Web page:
There are currently over 50 million Hispanic people in the U.S. This means that the Hispanic population of the U.S. is greater than the entire population of Spain, which makes the U.S. home to the second largest Hispanic population in the world, second only to Mexico. Furthermore, the Hispanic population is growing despite the precipitous decline in immigration from Hispanic countries since the Great Recession. Currently comprising about 17% of the U.S. population, Hispanic people will constitute between 26-29% of the U.S. population by 2050.
Since 2010, when the U.S. Census revealed the Hispanic population to be the largest minority group in the nation, the political influence of Hispanic people in U.S. politics has gradually become widely acknowledged. The tipping point occurred during the recent Presidential election when the Hispanic electorate proved instrumental in the re-election of President Barack Obama. By turning out in large numbers in the key battleground states of Colorado, Florida and Nevada to vote for the incumbent, Hispanic voters were crucial in delivering the electoral vote.
Yet the mainstream recognition of the economic import of this growing demographic remains elusive. On average, the top advertisers in the U.S. allocate only 6% of their advertising budgets to reaching the Hispanic audience. While advertisers have been slowly growing their Hispanic marketing budgets, the growth has thus far been incommensurate with the enormous economic opportunity that the Hispanic market represents.
In the technology sector, the opportunity is especially remarkable. Studies have revealed that Hispanic consumers are early adopters of technology. Hispanic consumers are more likely to own a smartphone or a tablet than the general population. Moreover, they make 50% more voice calls and send 50% more text messages than the general population. Most importantly, while they account for only 17% of the population, Hispanic consumers account for 35% of the growth in the technology consumer base.
The Hispanic market represents a huge opportunity in other verticals as well. The forecasted growth rate in household spending amongst Hispanic consumers is 5.7%, which is more than twice the rate of non-Hispanic households (2.5%). A recent study by the AHAA found that among top CPG companies, the share of overall marketing resources dedicated to the Hispanic market accounts for 35% of the companies' overall revenue growth.
Clearly the opportunity for marketers is huge. The challenge now remains for marketers to effectively address the opportunity. Recent research has provided substantial evidence that one of the keys to addressing the Hispanic market must be a robust digital and especially social media strategy. Hispanic consumers' early adoption of consumer technology (particularly mobile technology) extends to digital media (especially social media) as well. They are more likely to watch online video on desktop and mobile devices than the general population. Hispanic consumers also spend more time watching online video on desktop and mobile devices than the general population. They're also overrepresented on the major social networks and are more likely to turn to their personal online social networks when making purchasing decisions, especially via mobile devices.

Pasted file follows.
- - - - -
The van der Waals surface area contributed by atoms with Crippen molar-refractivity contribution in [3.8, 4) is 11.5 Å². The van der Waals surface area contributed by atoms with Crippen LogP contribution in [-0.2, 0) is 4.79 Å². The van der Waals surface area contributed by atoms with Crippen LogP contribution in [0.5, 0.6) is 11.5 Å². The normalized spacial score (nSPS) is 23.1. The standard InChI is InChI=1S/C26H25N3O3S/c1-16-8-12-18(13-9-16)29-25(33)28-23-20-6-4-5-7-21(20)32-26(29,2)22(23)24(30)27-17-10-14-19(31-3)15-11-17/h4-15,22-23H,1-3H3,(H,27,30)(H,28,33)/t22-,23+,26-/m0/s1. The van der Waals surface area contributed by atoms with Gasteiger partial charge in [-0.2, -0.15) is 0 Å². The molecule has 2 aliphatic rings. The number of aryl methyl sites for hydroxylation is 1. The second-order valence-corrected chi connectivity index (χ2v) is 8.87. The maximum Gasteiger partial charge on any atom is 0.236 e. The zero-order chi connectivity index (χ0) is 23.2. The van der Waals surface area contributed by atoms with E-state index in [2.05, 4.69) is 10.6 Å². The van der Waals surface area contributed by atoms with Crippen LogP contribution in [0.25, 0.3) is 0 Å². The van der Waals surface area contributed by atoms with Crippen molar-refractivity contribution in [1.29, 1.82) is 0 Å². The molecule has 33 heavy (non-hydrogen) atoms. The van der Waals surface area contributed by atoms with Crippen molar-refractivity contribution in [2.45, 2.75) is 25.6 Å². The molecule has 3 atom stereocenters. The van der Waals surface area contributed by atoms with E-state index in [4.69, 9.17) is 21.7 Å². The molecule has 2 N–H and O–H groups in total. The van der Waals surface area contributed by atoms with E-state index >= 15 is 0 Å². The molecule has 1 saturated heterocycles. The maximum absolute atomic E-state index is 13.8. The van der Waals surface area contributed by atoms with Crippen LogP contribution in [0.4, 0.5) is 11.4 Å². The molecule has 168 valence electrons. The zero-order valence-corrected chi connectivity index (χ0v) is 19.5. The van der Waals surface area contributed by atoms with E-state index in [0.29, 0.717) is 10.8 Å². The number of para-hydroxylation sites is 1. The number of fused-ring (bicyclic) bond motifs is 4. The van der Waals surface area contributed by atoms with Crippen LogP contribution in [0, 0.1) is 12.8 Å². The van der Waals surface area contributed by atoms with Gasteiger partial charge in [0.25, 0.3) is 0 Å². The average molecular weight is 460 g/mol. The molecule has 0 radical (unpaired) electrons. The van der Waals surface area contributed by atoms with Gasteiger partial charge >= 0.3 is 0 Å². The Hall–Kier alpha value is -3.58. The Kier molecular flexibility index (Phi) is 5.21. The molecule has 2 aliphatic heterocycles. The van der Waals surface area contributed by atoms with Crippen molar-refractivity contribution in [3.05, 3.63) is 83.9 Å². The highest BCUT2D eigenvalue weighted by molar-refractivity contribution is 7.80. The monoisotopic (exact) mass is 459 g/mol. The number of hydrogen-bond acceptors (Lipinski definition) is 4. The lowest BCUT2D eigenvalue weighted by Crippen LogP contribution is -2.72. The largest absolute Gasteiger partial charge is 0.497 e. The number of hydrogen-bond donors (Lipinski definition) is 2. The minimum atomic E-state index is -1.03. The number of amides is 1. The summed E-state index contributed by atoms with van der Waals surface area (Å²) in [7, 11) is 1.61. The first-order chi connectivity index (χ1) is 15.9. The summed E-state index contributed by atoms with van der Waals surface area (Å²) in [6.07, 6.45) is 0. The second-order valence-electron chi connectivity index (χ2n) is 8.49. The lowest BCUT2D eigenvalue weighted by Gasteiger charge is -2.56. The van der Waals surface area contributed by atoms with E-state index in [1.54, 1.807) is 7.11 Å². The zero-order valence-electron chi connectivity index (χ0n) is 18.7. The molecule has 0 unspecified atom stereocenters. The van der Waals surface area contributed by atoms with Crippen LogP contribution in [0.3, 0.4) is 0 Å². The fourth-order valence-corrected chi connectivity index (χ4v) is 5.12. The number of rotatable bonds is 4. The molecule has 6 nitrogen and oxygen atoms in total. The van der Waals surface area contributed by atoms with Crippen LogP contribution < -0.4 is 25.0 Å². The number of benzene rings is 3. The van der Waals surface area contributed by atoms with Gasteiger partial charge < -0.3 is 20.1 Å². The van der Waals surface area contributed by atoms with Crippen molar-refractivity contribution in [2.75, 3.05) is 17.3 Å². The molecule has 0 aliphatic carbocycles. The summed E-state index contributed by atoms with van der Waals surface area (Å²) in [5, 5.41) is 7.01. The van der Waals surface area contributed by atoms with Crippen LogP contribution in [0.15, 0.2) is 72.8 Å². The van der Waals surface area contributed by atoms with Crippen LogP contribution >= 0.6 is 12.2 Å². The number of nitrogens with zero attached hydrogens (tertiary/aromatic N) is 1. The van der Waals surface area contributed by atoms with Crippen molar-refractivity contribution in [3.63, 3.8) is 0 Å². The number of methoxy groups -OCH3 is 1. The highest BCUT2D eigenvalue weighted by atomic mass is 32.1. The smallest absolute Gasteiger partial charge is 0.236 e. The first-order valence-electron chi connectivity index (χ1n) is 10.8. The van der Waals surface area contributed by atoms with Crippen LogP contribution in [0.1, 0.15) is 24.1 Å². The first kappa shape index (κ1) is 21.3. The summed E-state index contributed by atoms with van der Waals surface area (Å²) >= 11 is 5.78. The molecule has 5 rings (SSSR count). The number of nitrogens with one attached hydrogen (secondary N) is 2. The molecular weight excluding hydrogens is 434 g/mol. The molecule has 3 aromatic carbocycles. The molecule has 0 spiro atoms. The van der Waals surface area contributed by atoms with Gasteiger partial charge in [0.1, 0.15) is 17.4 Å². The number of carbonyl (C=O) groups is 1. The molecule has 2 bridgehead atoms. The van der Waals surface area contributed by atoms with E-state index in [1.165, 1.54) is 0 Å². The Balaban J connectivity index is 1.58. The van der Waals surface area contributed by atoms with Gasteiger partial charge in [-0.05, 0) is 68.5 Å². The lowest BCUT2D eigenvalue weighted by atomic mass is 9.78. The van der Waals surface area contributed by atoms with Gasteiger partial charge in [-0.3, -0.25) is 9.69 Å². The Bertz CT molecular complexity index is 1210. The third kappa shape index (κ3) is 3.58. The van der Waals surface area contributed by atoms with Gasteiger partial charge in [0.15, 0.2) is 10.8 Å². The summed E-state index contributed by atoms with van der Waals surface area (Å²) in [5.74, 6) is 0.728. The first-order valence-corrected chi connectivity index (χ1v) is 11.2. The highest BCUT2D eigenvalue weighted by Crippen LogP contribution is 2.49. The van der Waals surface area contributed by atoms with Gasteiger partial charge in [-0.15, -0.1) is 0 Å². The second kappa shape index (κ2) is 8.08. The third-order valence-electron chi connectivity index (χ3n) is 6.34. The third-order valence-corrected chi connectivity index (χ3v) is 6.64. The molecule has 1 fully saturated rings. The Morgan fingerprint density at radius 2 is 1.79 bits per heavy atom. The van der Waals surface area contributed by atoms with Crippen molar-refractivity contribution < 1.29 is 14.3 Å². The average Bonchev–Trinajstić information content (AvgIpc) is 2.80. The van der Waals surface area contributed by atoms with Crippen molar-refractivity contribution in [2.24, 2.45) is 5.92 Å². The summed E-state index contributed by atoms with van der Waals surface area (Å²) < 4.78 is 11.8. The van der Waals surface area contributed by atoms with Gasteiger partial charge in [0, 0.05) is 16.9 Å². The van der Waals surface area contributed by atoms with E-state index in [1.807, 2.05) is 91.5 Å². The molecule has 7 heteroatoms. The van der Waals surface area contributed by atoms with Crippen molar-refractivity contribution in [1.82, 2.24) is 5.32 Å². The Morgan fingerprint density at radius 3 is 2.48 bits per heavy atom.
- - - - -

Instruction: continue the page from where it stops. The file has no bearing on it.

However, marketers should be aware that a successful Hispanic marketing strategy requires investment in people with Hispanic marketing expertise. The early case of the California Milk Processors Board vividly shows how indispensable Hispanic marketing expertise is in developing marketing campaigns for these consumers. Back in 1993, Jeff Manning, who was the executive director of the CMPB at the time, wanted to take the organization's successful "Got Milk?" tagline to the Hispanic community.
Fortunately, Manning had the foresight to enlist the aid of Anita Santiago before executing his idea. This was fortunate because the exact translation of "Got Milk" in Spanish, "¿Tiene leche?", literally means "Are You Lactating?" and the campaign would have been a disaster. Instead, Santiago came up with the tagline "¿Y Usted, Les dio suficiente leche hoy?" ("And you, did you give them enough milk today?") and later, "Familia Amor y Leche" ("Family, Love and Milk"), both of which were very successful.
This level of expertise is even more critical in the fast-moving world of social media, in which the necessities of real-time content scheduling and optimization leave even less room for error. Don't be fooled by the CMPB example that success is simply a matter of hiring someone who is bilingual. The Hispanic community is not monolithic but rather multifaceted with varying levels and varieties of Spanish, English, and "Spanglish" usage. Furthermore, the views of identity among Hispanic consumers are intricate. For example most Hispanics identify by their families' countries of origin rather than by the generic labels "Hispanic" or "Latino." Developing successful communications strategies targeted toward these consumers, especially strategies for social media, requires expert knowledge of the complexities of this diverse and growing community.